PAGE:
Tuesday, November 02, 2010

The ethics of global trade in human flesh and bone

The Bulletin of the World Health Organization has an interesting article out in its November issue, entitled 'Human cells and tissues: the need for a global ethical framework.' The authors describe the technological advances and growing interest in the field of tissue transplantation, and predictably, the rise of private, profit-seeking companies engaged in the procurement, processing and sales of human tissues. The biggest tissue corporations with the most aggressive and questionable practices, from the looks of the article, appear to be American. Medical and public health uses are only one possibility among others. Private companies have an obvious bottom-line interest in trading tissues for expensive cosmetic purposes such as penis widening or lip enhancement, if not more mundane uses, such as those we normally associate with the flesh of horses or fish: paste, glue, powder and suspensions. As far as current practices of informed consent go, those who donate or trade tissue on behalf of family members may or may not know where the tissue ends up, with the unfortunate possibility that your skin from your Granny's forearm unknowingly ends up on some stranger's foreskin. In addition,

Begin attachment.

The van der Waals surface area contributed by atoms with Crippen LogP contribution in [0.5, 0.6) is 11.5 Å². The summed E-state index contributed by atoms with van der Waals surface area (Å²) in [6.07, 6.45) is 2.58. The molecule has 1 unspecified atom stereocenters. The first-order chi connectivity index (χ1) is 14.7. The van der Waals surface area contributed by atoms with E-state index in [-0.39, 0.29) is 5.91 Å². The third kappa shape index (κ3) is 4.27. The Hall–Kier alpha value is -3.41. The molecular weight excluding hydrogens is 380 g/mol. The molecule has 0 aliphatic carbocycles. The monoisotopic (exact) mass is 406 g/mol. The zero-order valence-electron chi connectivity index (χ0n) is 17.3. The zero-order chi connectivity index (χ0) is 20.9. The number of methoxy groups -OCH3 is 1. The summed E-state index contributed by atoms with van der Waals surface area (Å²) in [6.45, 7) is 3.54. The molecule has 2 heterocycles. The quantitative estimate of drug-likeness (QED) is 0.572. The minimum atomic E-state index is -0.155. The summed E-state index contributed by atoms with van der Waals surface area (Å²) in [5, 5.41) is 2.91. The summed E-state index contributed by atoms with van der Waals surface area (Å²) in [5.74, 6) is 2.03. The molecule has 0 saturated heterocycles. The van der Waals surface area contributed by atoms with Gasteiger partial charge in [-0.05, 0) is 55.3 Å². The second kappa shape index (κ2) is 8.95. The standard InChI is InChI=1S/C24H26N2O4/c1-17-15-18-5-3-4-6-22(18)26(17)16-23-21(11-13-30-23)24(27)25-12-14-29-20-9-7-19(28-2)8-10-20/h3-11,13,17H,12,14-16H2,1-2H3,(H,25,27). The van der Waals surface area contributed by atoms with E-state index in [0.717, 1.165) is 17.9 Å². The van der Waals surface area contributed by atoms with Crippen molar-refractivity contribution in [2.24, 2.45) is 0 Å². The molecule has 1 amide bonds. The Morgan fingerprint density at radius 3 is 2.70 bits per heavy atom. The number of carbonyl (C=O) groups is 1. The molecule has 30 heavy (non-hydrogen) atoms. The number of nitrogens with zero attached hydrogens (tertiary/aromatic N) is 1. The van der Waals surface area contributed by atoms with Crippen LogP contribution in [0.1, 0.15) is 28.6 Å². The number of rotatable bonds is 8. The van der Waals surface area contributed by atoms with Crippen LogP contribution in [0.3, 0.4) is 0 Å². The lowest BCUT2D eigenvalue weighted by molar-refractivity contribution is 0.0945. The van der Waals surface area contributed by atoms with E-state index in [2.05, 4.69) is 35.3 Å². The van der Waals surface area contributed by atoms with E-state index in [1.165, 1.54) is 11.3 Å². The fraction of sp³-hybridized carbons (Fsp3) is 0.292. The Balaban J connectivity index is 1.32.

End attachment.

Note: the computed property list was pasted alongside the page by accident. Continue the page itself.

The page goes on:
there is the usual ethical concern about flesh and bones from the poor being harvested for the bodies of the rich, similar to concerns about the organ trade, only here there are more body parts in stock: heart values, corneas, patellas, powdered bone, hip sockets, you name it.

The authors call for regulation of the global trade in human tissues through the development of a binding ethical framework from the World Health Organization. However, it is clear that their proposal would be labelled 'socialist' by corporate interests in the United States, seeing as the authors call for 'reasonable profits' to be channelled into improvements in quality, safety, accessibility and R&D, and they insist that the ethical framework should 'prohibit financial gain on the human body and its parts.' If formulated this way, the framework would join the list of international guidelines that the United States would not sign onto. Which might not be so bad, if the US was not already such a dominant player in the human flesh and bone market.

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